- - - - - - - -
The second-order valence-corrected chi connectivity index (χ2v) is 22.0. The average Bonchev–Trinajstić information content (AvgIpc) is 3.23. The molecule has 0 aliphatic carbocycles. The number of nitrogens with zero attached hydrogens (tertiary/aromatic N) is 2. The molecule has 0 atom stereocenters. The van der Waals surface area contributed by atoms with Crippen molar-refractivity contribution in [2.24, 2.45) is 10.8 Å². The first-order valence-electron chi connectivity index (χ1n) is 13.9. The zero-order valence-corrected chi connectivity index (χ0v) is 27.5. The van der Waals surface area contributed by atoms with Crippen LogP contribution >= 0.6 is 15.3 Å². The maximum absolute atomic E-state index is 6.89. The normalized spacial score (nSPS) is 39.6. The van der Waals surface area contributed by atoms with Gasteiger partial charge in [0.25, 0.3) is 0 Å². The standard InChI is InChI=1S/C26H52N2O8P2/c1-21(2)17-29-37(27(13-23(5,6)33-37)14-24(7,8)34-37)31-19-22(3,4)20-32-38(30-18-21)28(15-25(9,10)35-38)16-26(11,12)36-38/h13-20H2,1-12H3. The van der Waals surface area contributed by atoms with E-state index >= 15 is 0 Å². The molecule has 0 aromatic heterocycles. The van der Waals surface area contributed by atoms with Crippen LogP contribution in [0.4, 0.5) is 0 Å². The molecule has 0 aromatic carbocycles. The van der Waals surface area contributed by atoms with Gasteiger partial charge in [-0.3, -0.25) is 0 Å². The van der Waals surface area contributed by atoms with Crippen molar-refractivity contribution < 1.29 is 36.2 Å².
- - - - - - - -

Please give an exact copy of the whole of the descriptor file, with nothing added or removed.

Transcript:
The second-order valence-corrected chi connectivity index (χ2v) is 22.0. The average Bonchev–Trinajstić information content (AvgIpc) is 3.23. The molecule has 0 aliphatic carbocycles. The number of nitrogens with zero attached hydrogens (tertiary/aromatic N) is 2. The molecule has 0 atom stereocenters. The van der Waals surface area contributed by atoms with Crippen molar-refractivity contribution in [2.24, 2.45) is 10.8 Å². The first-order valence-electron chi connectivity index (χ1n) is 13.9. The zero-order valence-corrected chi connectivity index (χ0v) is 27.5. The van der Waals surface area contributed by atoms with Crippen LogP contribution >= 0.6 is 15.3 Å². The maximum absolute atomic E-state index is 6.89. The normalized spacial score (nSPS) is 39.6. The van der Waals surface area contributed by atoms with Gasteiger partial charge in [0.25, 0.3) is 0 Å². The standard InChI is InChI=1S/C26H52N2O8P2/c1-21(2)17-29-37(27(13-23(5,6)33-37)14-24(7,8)34-37)31-19-22(3,4)20-32-38(30-18-21)28(15-25(9,10)35-38)16-26(11,12)36-38/h13-20H2,1-12H3. The van der Waals surface area contributed by atoms with E-state index >= 15 is 0 Å². The molecule has 0 aromatic heterocycles. The van der Waals surface area contributed by atoms with Crippen LogP contribution in [0.4, 0.5) is 0 Å². The molecule has 0 aromatic carbocycles. The van der Waals surface area contributed by atoms with Gasteiger partial charge in [-0.3, -0.25) is 0 Å². The van der Waals surface area contributed by atoms with Crippen molar-refractivity contribution < 1.29 is 36.2 Å².